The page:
To date, thousands of studies have been published on improved bioavailability technologies such as solid-lipid particles, nanoparticles, micelles, liposomes, emulsions, microparticles and others. Phospholipids are one common factor among these technologies, which ultimately stabilize and solubilize compounds of a class IV nature. Curcumin, resveratrol and other fat-soluble compounds all clearly benefit from some of these advanced dose delivery systems.

Yet challenges remain. In the view of the literature and medical use, reliable human efficacy is achieved infrequently; the number of successful human studies using these advanced technologies pales in comparison to the number of successful test tube or animal studies. Why? From a dose delivery view, it is also well understood that there is an ideal concentration of active in the body: too little is ineffective, while too much may be counterproductive. Striking that balance is a difficult task.

The human body and how exactly it works remains much of a mystery, still with vast areas of uncharted territory. And some big differences exist in how we absorb, metabolize and excrete what we consume, due to genetics, diet, what we consume it with and other variables. Plus, each active compound is an individual chemical entity with unique physicochemical characteristics and bioavailability. Hence, the need for good and rigorous science.

Also, our current capabilities and standards for measuring bioavailability are sometimes not relevant to efficacy. For example, bioavailability of fat-soluble compounds is generally measured in blood plasma, because plasma is mostly water-based and the best medium to measure water-soluble compounds. However, plasma data often does not reflect actual bioavailability of fat-soluble compounds, because plasma does not generally attract these compounds like blood cell membranes and organ tissues do. Many dose-delivery technologies work magnificently in the test tube, but may not survive stomach acid or the small intestine intact. And some delivery systems may appear to improve bioavailability but only for an inactive metabolite like a glucuronide.

In these cases, the chemical identity of what we measure in the blood, in addition to what part of the blood we are measuring, proves to be more important than the amount we are measuring. When the science of a bioavailability study is off-kilter, it can ultimately lead to the selection of poor clinical study material and a failure to show efficacy. Good science in the early stages of development is critical, and while oil and water can mix, dose delivery is ultimately just a means to promoting health.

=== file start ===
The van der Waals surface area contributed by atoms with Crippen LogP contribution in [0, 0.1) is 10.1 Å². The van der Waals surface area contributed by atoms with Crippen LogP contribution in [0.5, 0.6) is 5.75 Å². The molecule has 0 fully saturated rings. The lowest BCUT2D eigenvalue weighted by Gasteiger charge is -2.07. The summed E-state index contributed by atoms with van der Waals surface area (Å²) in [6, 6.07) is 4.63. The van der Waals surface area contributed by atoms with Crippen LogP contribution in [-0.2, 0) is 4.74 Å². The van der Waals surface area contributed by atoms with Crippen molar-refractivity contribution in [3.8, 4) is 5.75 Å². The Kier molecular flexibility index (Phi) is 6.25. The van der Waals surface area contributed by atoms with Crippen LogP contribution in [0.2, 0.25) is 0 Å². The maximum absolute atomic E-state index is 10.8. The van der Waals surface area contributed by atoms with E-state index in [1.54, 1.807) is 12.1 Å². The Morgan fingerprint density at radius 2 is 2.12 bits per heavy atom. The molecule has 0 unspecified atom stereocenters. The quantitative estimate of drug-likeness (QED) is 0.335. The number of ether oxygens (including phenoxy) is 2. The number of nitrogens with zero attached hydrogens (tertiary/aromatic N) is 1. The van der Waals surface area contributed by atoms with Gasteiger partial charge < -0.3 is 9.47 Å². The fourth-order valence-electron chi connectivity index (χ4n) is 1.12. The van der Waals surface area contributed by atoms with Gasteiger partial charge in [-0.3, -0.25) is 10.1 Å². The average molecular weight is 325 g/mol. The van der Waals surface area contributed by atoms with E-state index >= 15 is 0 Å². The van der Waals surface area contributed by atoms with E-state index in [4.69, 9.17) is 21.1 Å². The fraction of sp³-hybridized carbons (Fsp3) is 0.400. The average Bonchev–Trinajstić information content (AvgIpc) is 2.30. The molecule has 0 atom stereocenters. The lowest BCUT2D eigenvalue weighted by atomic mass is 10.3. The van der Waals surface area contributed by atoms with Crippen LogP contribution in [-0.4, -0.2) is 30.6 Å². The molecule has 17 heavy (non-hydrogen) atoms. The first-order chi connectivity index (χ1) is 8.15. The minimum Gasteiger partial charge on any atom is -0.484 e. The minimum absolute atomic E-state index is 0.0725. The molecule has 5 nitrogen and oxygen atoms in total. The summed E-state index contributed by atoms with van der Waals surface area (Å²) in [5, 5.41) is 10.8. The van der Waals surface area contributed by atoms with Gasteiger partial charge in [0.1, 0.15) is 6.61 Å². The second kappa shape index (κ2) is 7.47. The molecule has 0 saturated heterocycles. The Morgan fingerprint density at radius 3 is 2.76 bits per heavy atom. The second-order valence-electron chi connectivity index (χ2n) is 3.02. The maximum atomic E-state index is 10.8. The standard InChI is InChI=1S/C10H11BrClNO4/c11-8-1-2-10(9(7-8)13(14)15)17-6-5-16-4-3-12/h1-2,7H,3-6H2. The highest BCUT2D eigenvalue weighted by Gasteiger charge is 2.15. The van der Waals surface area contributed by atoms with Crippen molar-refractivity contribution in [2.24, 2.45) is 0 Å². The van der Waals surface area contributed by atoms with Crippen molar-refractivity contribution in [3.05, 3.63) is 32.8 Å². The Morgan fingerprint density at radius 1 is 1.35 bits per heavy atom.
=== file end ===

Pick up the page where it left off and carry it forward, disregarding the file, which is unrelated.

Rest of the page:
By: Blake Ebersole

This article was originally published in Natural Products Insider in August 2014

 

Supplier Verification Key to New FDA Rules

by NaturPro in Quality Comments: 0

Long before the New York Attorney General made a move to DNA test mainstream supplement products (and well before the Dietary Supplement Health and Education Act of 1994 [DSHEA], 21 CFR 111 and now CFR 117), foods and supplements were prone to adulteration—both deliberate and unintentional.

In today’s modern supply chain, ingredients generally come in powder or liquid form, masking their true identity to the naked eye. They are shipped from afar—and grown and processed from even farther. Their travel across dusty roads and through busy ports is accompanied in many cases simply by a piece of paper that “certifies” their analyses.


Contact us about independent supplier auditing and verification with Supplier Verified


The adulterants of today are similar to those of yesterday, but more advanced. Undeclared fillers and analysis-interfering ingredients are today’s sawdust and snake oil. And even raw materials innocently misidentified or mistested can ruin all the good intention in the world.